Ripley Under Water
 

Ripley Under Water contains too many Derwatt references to quote them all in full. I will therefore summarise the contents with direct quotes of the most important passages.

Tom establishes the timeframe of this the last Ripley novel by noting that his income from Derwatt products has obviously reduced in the five years since Bernard Tufts’s suicide.

Tom’s thoughts while discussing Cynthia (Bernard’s girlfriend) with the Pritchards state Cynthia’s full knowledge and profound disapproval of the forgeries and the possibility that she might publicise what had been going on,

That was a can of worms, if the Pritchards or anybody else – especially Cynthia Gradnor, who knew as well as the Buckmaster Gallery people that the last sixty-odd ‘Derwatts’ were forgeries [3] – ever opened it, and told the truth. No use trying to put the lid back on, because all those very expensive paintings would become next to worthless, except for eccentric collectors who were amused by good forgeries; like Tom, in fact, but how many people in the world were like him, with a cynical attitude
towards justice and veracity?
… Tom also remembered that Cynthia detested him because Tom had though up the idea of Bernard Tufts’s forging Derwatts, after Derwatt’s suicide. Bernard had done the forgeries brilliantly and successfully, working slowly and steadily in his little London Garret-cum-studio, but he had ruined his life in the process, because he had adored and respected Derwatt and his work, and had finally felt that he had betrayed Derwatt unforgivably. Bernard had committed suicide, a nervous wreck.
Tom was not going to say anything about Jeff Constant, a photographer, and Ed Banbury, a freelance journalist, who years ago had bought the Buckmaster Gallery on the strength of Bernard Tufts’s forgeries and the profit they would derive from them. Tom was also deriving a percentage from Derwatt sales, a sum merely steady in recent years, but that was normal considering no more forgeries were coming since Bernard Tufts’s death.
Bernard’s conscience had not been able to bear the weight of his guilt in creating sixty or seventy paintings and countless drawings over the years.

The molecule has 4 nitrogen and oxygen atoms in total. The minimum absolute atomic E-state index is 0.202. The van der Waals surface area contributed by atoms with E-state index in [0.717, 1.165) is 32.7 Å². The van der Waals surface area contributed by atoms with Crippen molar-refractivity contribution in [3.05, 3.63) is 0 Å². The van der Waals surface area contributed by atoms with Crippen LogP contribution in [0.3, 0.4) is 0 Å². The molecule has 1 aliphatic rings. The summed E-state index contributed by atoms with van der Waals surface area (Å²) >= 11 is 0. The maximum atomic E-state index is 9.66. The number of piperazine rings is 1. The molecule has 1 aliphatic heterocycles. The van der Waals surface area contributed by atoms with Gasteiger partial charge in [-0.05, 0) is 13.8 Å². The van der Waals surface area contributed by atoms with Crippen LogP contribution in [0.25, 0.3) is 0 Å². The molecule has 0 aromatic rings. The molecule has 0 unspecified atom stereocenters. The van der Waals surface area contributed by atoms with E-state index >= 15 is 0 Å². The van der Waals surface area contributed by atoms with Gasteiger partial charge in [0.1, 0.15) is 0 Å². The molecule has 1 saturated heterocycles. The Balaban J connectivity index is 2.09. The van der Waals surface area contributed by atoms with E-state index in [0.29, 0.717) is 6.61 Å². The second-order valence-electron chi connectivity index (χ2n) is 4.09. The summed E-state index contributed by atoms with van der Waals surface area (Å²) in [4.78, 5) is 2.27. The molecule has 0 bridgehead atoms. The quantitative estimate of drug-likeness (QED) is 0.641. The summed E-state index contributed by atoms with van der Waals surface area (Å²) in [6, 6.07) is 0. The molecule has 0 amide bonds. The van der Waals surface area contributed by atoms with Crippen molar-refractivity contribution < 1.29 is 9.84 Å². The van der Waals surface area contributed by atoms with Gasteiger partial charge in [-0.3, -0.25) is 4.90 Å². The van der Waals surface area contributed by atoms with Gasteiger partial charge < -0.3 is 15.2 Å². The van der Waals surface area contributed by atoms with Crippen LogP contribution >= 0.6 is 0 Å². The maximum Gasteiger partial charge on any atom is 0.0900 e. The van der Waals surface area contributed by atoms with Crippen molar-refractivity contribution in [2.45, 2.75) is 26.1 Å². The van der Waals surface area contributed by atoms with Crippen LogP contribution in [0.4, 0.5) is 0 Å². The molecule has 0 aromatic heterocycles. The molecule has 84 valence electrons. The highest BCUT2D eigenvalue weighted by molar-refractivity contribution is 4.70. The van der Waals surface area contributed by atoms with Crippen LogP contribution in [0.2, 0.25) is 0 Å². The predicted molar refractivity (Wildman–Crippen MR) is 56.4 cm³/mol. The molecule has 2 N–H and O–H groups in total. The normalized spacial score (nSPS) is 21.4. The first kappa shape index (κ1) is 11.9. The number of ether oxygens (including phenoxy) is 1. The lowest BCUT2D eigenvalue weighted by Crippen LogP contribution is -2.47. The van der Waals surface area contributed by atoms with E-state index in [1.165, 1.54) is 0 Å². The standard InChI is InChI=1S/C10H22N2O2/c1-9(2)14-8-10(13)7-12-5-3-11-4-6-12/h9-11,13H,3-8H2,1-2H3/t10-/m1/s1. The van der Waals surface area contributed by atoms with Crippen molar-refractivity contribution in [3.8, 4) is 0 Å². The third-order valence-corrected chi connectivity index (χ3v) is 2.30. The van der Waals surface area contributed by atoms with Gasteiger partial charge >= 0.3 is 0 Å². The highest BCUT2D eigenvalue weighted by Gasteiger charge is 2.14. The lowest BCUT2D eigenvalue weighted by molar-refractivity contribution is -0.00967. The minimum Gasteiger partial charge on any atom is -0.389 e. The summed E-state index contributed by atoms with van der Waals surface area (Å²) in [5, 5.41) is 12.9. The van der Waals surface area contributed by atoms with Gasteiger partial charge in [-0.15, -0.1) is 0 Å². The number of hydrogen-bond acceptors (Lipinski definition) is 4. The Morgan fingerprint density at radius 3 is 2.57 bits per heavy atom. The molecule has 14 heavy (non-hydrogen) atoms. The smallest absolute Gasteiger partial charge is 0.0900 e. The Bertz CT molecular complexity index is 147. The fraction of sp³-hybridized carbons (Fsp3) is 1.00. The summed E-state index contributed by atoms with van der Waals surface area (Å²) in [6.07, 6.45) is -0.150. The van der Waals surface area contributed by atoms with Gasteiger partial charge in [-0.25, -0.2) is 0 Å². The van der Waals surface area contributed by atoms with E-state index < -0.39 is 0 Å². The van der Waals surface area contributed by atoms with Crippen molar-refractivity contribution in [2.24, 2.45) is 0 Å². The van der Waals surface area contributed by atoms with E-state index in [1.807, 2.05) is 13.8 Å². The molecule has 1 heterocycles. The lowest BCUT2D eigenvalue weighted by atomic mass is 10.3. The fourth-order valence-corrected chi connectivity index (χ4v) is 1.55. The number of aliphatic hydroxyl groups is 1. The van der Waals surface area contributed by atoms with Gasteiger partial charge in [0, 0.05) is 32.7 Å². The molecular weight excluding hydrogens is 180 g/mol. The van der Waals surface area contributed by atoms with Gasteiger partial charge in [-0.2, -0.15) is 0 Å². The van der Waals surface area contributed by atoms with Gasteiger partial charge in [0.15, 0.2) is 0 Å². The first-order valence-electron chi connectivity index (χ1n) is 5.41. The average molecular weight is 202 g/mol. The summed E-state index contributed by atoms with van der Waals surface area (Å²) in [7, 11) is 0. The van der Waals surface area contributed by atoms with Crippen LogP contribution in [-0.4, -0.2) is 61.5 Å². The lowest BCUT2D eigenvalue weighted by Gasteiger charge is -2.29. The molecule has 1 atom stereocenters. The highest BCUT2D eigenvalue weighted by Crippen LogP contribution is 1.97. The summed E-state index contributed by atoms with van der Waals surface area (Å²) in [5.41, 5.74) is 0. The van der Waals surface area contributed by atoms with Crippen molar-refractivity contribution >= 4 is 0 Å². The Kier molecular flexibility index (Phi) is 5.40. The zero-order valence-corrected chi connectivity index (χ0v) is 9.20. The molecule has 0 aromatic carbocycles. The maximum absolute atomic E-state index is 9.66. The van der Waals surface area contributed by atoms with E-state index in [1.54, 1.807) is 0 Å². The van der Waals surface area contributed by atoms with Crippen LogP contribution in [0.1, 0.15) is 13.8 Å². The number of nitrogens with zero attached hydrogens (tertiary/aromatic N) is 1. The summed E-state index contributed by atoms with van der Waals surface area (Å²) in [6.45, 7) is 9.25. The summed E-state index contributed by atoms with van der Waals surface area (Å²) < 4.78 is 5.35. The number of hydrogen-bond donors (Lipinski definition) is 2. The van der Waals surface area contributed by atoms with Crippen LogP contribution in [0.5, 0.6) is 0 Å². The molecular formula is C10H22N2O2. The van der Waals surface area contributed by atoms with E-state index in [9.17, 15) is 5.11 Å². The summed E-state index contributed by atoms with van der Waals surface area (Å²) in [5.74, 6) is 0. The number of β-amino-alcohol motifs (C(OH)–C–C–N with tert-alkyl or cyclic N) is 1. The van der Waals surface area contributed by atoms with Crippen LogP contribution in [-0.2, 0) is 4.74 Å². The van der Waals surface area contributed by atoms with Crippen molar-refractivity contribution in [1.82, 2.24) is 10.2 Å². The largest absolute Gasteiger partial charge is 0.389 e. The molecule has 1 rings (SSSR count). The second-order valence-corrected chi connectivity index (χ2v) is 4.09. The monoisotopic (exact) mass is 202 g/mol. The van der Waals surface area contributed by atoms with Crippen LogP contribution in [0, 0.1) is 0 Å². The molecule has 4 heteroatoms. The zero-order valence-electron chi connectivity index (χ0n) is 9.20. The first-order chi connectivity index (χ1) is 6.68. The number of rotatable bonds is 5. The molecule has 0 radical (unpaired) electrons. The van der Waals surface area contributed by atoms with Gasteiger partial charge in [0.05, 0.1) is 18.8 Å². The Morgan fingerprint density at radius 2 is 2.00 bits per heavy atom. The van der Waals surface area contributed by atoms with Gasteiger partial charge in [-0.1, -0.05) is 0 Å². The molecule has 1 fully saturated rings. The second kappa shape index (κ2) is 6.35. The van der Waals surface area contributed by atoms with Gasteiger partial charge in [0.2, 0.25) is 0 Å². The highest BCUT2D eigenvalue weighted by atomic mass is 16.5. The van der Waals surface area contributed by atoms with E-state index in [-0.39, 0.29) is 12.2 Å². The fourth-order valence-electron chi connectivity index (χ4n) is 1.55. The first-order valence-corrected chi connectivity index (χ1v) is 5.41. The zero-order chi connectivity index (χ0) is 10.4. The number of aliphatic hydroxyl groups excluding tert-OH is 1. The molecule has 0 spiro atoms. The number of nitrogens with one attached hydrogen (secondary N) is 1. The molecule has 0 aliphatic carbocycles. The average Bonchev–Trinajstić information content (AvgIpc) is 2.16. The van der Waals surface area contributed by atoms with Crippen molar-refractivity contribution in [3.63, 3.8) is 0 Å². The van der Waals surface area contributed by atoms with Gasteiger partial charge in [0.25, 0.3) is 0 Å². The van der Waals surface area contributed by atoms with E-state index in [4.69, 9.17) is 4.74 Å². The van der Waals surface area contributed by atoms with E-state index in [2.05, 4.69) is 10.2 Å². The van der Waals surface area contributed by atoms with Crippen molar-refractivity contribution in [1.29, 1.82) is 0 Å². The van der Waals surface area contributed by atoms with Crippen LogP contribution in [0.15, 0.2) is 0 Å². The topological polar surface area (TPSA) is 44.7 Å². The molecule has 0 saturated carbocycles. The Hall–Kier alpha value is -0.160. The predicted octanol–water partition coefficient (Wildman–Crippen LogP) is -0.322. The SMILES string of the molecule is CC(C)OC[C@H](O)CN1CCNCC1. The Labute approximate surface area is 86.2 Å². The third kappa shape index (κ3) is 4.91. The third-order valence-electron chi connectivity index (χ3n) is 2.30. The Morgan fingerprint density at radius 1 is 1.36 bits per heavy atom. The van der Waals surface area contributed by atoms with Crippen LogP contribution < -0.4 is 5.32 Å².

Tom notes that while he does not know which work was Bernard’s first forgery or precisely when it was done, Cynthia might.

While Heloise is taking a harpsichord lesson, Tom contemplates his Derwatts (or Tufts)
He lit a cigarette, stood behind the long sofa, and gazed at the Derwatt over the fireplace. Not a Derwatt, Tom reminded himself, but a Bernard Tufts forgery called ‘Man in Chair’ . It was reddish-brown with some yellow streaks, and like all Derwatts, had multiple outlines, often with darker strokes, which some people said gave them headaches; from a distance the images seemed lifelike, even slightly moving. The man in the chair had a brownish, apelike face, with an expression that could be described as thoughtful, but was by no means defined by clear-cut features. It was the restless (even in a chair), doubting, troubled mood of it which pleased Tom; that and the fact that it was a phoney. It had a place of honour in his house. [U1]
The other Derwatt in the living-room was ‘The Red Chairs’, another medium-large canvas, of two small girls about ten years old, sitting on straight chairs in tense attitudes, with wide, frightened eyes. Again the reddish-yellow outlines of chairs and figures were tripled and quadrupled, and after a few seconds (Tom always thought, imagining a first view) the viewer realised that the background could be flames, that the chairs might be on fire. What was that picture worth now? A six-figure sum in pounds, a high six-figure. Maybe more. It depended on who was auctioning it. Tom’s insurer was always upping his two paintings. Tom had no intention of selling them.
[V1]
If the vulgar David Pritchard managed to blow all the forgeries, he could never touch ‘The Red Chairs’, of course, whose provenance was old and from London. Pritchard couldn’t  stick his clumsy nose in an cause devastation, Tom thought. Pritchard had never heard of Bernard Tufts. The lovely measures of Franz Schubert gave Tom strength and heart, even though Heloise’s playing was not of concert standard; the intention, the respect for Schubert, was there, just as in Derwatt’s – no Bernard Tufts’s  ‘Man in Chair’ the respect for Derwatt had been there when Bernard painted it in Derwatt’s style.
Tom relaxed his shoulders, flexed his fingers and looked at his nails. All neat and proper. Bernard Tufts had never wanted to share in the profits, in the rising income of the false Derwatts, Tom recalled. Bernard had always accepted just enough to keep himself going in his studio in
London.
If a type like Pritchard exposed the forgeries – how? – Bernard Tufts would be exposed, Tom supposed, dead though he was. Jeff Constant and Ed Banbury would have to answer the question, who had been forging, and of course Cynthia Gradnor knew. The interesting question was, would she have enough respect for her former love Bernard Tufts not to betray him by name? Tom felt a curious and proud desire to do just that, protect the idealistic and childlike Bernard, who had finally died by his own hand (or action, jumping off a cliff in Salzburg) for his sins.
Tom’s story had been that Bernard had left his dufflebag with Tom while he, Bernard, went off to look for a hotel room, as he wanted to change his hotel; and Bernard had never come back. In truth, Tom had followed Bernard, who had jumped off a cliff. And Tom had cremated the body the next day, as best he could, and claimed that the body had been that of Derwatt. And Tom had been believed.

Tom flies to London and stays with Ed.